July is being targeted as the date when spectators will be permitted to return to venues and attend sporting events. That’s the verdict from Ireland’s Minister for Sport Jack Chambers.
While the United Kingdom has opened the doors of certain sites once more to supporters at events such as the Carabao Cup final in London and the recent World Snooker Championships in Sheffield, popular events for wagering at the best sports books, the Irish government is opting to maintain a cautious approach to reopening the country in terms of non-essential participation.
Before swinging the doors wide open, Chambers indicated that test events will be held with small gatherings and that spectators who attend these future events will be required to adhere to stringent new rules designed to inhibit the spread of COVID-19 at public gatherings.
“It might not happen in the next two weeks but early July is not that far away,” Chambers told RTE Radio. “The government has agreed early July is when we will see fans back. I accept that people will want to see them a little sooner, but we want to get it right.”
A Plan In Place
Chambers noted that the government has been working toward implementing a return to spectators program for supporters of Irish sports clubs since the fall of 2020.
“We had a Return to Spectators plan that was formulated last October,” Chambers said. I met with Martin Murphy, the chair of that last week and they are updating that plan now and the guidelines around that, taking into account the updated vaccination effect which has to be incorporated, that could allow for more fans in the stands than had been planned for initially.”
The hope is that by the summer months, enough of the country will have received the COVID-19 vaccine in order to permit larger gatherings than had been originally anticipated. More than 2 million Irish people have received the COVID-19 vaccine.
“In the original document we had five percent as a starter of capacity, which would be 4,000-5,000 for Croke Park, then up to a two-metre distance would allow for about 15,000 in Croke Park, a one metre distance would be about 30,000 in Croke Park,” Chambers said.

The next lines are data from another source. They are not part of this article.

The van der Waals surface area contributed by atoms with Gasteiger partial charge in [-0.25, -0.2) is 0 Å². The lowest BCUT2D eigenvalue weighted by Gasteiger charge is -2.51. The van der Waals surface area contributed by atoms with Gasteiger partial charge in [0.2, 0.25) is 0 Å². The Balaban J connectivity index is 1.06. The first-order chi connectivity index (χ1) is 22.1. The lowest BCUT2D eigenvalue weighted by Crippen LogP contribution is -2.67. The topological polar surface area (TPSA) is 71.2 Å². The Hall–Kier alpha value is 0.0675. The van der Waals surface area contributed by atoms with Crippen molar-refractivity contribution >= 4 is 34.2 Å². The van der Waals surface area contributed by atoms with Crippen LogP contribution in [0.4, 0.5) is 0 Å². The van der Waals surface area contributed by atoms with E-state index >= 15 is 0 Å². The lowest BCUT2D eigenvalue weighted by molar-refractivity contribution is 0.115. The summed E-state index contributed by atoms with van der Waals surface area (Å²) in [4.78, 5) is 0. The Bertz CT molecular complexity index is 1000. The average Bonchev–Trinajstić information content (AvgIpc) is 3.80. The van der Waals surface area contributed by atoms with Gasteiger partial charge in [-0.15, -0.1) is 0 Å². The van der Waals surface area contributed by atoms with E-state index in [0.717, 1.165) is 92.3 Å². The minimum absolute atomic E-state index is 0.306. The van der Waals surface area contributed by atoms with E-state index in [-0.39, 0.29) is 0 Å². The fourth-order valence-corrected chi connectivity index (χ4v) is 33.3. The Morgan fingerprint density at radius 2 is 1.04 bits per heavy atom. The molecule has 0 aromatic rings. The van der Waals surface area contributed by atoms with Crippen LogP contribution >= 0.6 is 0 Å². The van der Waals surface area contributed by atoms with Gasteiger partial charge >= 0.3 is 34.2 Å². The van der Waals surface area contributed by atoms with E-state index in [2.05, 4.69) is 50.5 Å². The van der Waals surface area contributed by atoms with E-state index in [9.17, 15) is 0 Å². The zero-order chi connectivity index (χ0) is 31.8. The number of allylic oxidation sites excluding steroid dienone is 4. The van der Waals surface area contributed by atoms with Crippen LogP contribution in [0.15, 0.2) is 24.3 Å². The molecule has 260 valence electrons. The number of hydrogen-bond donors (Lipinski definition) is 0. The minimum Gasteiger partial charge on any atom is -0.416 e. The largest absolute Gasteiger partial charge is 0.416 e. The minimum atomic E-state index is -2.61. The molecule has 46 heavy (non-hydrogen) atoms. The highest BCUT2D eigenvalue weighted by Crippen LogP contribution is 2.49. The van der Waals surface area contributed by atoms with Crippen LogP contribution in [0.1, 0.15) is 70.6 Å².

The Minister was also quick to point out that while some British sporting events were welcoming the return of supporters, the fact of the matter is that the percentage of seats being filled was quite limited in comparison to the capacity of these venues.
"The guidelines are there and we are updating that to incorporate antigen testing or PCR,” Chambers said. “If you take the League Cup game in the UK . . . they had 8,000 in a 90,000 capacity stadium.”
Pacing Themselves To Assure A Safe Return
If there’s a lesson to be learned from previous attempts to return to normal during this pandemic, it’s that too much, too soon tends to set the progress back to a state where lockdowns are once more required. That’s one of the main reasons the Irish government is opting to take a steady, patient approach when discussing any return to attendance at sporting venues.
"What we want to do is get this right,” Chambers said. “What we don't want to see is a mass number of people going into a stadium where it's not planned and not controlled and we have potentially a super-spreader event.
“They are meeting again this week - the GAA, FAI and IRFU are involved in that group - and we will move that into government very quickly and plan tester events for early July, and if they work - and fans will be conscious of making that work so we can expand that
capacity through the summer - this is about the phased and cautious reopening, but I am confident fans will be back this summer.”
Steps will be implemented to ensure that those who do opt to attend events will be doing so safely. Among the measures taken will be personalized ticketing, staggered entry and exit, and prohibition of congregation before and after matches. That may mean certain supporters will be assigned allotted arrival times via their ticket stub.
"All the governing bodies want to see fans back at games,”Chambers said. “I do as minister and we will do everything we can to accelerate that plan and give an indication in early June for what test events we are looking at and then try to expand capacity as we accelerate the vaccination programme and get it right.”